Lee’s Two Word Tuesday – 2/28/17

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Ovenbird (Seiurus aurocapillus) by Kent Nickell

VERY FAT

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“And he [i.e., Ehud] brought the present unto Eglon king of Moab: and Eglon was a very fat man.  (JUDGES 3:17)

Ovenbird (Seiurus aurocapillus) by Kent Nickell

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More Daily Devotionals

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Birds of the World – Furnariidae – Ovenbird Family

White-eyed Foliage-gleaner (Automolus leucophthalmus) by Dario Sanches

White-eyed Foliage-gleaner (Automolus leucophthalmus) by Dario Sanches

And thou shalt not glean thy vineyard, neither shalt thou gather every grape of thy vineyard; thou shalt leave them for the poor and stranger: I am the LORD your God. (Leviticus 19:10 KJV)

Yesterday you were introduced to the Firewood-gatherer from the Ovenbird – Furnariidae Family. Let’s look at some more things about this family. There are presently (IOC 3.3) 307 species assigned together, but it is such a diverse group. There are over 70 Genera listed. Number one, the Ovenbird, is not even a member of this family. You have to look for it in the Parulidae – New World Warblers to find it.

The Ovenbird name seems to be from the fact that many of these birds make an “oven style” nest or at least one that has an opening to enter or a covering, not the “cup type” of nest of many birds. Most are  insectivores that are mostly arboreal in nature. Insects form the majority of the diet, with some spiders, centipides, millipides and even lizards being taken as well.

They are sub-divided into subfamilies which help find them. It is the names of these birds that have caught my attention this time. Listen to these names:

Tawny-throated Leaftosser (Sclerurus mexicanus) by Michael Woodruff

Tawny-throated Leaftosser (Sclerurus mexicanus) by Michael Woodruff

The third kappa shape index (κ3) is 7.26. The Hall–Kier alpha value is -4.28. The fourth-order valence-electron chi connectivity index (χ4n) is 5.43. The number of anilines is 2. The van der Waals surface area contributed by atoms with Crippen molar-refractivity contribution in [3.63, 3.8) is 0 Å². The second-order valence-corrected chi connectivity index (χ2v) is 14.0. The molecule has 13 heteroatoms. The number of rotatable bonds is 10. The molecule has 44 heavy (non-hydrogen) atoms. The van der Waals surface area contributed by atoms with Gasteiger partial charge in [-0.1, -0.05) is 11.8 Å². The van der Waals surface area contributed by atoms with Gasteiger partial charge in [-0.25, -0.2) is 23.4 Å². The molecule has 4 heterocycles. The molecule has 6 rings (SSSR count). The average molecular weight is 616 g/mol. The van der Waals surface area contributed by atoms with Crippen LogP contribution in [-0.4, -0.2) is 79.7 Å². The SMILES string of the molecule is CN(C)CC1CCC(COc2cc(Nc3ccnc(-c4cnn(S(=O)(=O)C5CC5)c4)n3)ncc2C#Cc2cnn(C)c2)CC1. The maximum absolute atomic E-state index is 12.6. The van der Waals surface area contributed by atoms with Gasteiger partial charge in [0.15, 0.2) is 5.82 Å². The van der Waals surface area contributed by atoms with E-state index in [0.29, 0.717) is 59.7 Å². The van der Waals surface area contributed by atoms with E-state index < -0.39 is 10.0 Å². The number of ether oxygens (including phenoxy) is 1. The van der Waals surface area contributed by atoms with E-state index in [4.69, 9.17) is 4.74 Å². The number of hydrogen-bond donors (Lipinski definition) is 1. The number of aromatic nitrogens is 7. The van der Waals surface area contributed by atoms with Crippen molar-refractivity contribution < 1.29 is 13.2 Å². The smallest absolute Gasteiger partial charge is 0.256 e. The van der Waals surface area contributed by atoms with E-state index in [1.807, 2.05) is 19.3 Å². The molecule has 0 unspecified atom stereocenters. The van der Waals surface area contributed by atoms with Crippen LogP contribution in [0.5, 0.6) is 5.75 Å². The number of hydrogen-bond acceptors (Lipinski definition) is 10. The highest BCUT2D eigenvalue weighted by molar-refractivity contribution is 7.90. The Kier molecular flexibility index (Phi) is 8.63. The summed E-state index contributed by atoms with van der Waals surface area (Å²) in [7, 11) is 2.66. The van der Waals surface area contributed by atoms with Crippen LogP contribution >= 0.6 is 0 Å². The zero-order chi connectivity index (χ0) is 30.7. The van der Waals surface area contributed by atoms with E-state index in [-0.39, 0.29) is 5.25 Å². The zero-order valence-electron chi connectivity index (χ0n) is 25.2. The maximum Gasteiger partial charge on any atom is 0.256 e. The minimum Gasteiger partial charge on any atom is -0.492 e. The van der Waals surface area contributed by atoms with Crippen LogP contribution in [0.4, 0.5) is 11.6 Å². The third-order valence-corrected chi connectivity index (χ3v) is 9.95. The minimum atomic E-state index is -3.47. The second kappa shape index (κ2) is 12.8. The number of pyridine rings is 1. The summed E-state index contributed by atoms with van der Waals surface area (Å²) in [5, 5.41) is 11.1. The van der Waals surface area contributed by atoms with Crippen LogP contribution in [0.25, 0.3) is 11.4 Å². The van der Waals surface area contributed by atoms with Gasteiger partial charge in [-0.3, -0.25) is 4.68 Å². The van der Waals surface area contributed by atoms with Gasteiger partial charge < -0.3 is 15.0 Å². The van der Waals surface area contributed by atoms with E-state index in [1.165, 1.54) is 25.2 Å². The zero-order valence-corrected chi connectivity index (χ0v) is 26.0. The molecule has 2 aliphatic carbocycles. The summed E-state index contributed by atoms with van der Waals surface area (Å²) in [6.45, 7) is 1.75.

Subfamily: Sclerurinae ~~ Miners and Leaftossers

Wedge-billed Woodcreeper (Glyphorynchus spirurus) by Michael Woodruff

Wedge-billed Woodcreeper (Glyphorynchus spirurus) by Michael Woodruff

Subfamily: Dendrocolaptinae ~~ Woodcreepers

  • Tribe: Sittasomini – “intermediate” woodcreepers
  • Tribe: Dendrocolaptini – “strong-billed” woodcreepers and scythebills
Rufous Hornero (Furnarius rufus) ©WikiC

Rufous Hornero (Furnarius rufus) ©WikiC

Subfamily: Furnariinae ~~ Neotropical ovenbirds and allies

  • Xenops and Palmcreeper
  • Tribe Pygarrhichini – Treerunner, Xenops, Earthcreeper
  • Tribe Furnariini – Horneros and allies (Tuftedcheeks, Barbtail, Earthcreeper, Cinclodes, Streamcreeper, Rushbird, Reedhaunter)
  • Tribe Philydorini – Foliage-gleaners and allies (Xenops, Treehunter, Canebrake, Woodhaunter)
  • Tribe Synallaxini – Spinetails and allies (Treerunners, Barbtails, Rayaditos, Wiretail, Canasteros, Reedhaunter,Softtails, Thorntails, Firewood-gatherer, Brushrunner, Prickletail, Plushcrown, Graytails, Graveteiro)

Just reading the names you can almost image what they do. Many of them are “creepers,” “runners,” “gleaners,” “haunters,” and then others have their tail described. The tails are Barb, Spine, Wire, Soft, Thorn, Prickle and Gray. The Runners are apparently running up Trees or in the Stream. Not sure what the Miners are digging for, but maybe they are trying to find insects in the ground, whereas the Leaf-tossers are probably looking under leaves for their lunch. They don’t appear to be a “lazy” bird family.

This is a family that I could see being named by what they were doing or how their tail looked. After the birds were created, the Lord brought them to Adam to see what he would call them. What ever he decided to call them, that was their name. Maybe this is how Adam named them by observing their behaviors. Others from another family may have had a different way he named them.